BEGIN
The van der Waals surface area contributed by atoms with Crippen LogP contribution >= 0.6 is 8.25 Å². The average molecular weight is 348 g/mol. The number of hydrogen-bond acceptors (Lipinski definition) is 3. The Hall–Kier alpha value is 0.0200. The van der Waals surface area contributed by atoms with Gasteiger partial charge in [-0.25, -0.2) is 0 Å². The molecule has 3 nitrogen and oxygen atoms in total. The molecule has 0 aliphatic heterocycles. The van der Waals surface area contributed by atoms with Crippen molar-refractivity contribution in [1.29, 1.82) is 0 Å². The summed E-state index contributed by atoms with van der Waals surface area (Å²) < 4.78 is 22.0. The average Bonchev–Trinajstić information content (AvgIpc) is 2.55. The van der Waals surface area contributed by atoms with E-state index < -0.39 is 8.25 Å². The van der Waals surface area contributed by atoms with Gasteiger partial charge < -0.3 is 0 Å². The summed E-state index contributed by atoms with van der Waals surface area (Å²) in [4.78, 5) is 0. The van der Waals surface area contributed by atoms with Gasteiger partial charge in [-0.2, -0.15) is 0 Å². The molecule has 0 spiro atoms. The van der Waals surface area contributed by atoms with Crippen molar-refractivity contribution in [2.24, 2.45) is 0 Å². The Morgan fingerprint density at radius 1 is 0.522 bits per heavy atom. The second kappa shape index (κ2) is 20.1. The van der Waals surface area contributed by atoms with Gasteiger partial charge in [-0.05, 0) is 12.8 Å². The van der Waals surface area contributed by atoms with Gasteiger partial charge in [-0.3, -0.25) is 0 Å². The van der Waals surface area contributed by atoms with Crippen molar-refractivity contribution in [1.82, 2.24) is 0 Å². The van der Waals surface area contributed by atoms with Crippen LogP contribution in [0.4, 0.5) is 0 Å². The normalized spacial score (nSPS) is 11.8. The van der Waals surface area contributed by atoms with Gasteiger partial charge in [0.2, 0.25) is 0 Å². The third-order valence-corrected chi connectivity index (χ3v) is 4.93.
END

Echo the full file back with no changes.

The van der Waals surface area contributed by atoms with Crippen LogP contribution >= 0.6 is 8.25 Å². The average molecular weight is 348 g/mol. The number of hydrogen-bond acceptors (Lipinski definition) is 3. The Hall–Kier alpha value is 0.0200. The van der Waals surface area contributed by atoms with Gasteiger partial charge in [-0.25, -0.2) is 0 Å². The molecule has 3 nitrogen and oxygen atoms in total. The molecule has 0 aliphatic heterocycles. The van der Waals surface area contributed by atoms with Crippen molar-refractivity contribution in [1.29, 1.82) is 0 Å². The summed E-state index contributed by atoms with van der Waals surface area (Å²) < 4.78 is 22.0. The average Bonchev–Trinajstić information content (AvgIpc) is 2.55. The van der Waals surface area contributed by atoms with E-state index < -0.39 is 8.25 Å². The van der Waals surface area contributed by atoms with Gasteiger partial charge < -0.3 is 0 Å². The summed E-state index contributed by atoms with van der Waals surface area (Å²) in [4.78, 5) is 0. The van der Waals surface area contributed by atoms with Gasteiger partial charge in [-0.2, -0.15) is 0 Å². The molecule has 0 spiro atoms. The van der Waals surface area contributed by atoms with Crippen molar-refractivity contribution in [2.24, 2.45) is 0 Å². The Morgan fingerprint density at radius 1 is 0.522 bits per heavy atom. The second kappa shape index (κ2) is 20.1. The van der Waals surface area contributed by atoms with Gasteiger partial charge in [-0.05, 0) is 12.8 Å². The van der Waals surface area contributed by atoms with Gasteiger partial charge in [-0.3, -0.25) is 0 Å². The van der Waals surface area contributed by atoms with Crippen molar-refractivity contribution in [1.82, 2.24) is 0 Å². The van der Waals surface area contributed by atoms with Crippen LogP contribution in [0.4, 0.5) is 0 Å². The normalized spacial score (nSPS) is 11.8. The van der Waals surface area contributed by atoms with Gasteiger partial charge in [0.2, 0.25) is 0 Å². The third-order valence-corrected chi connectivity index (χ3v) is 4.93.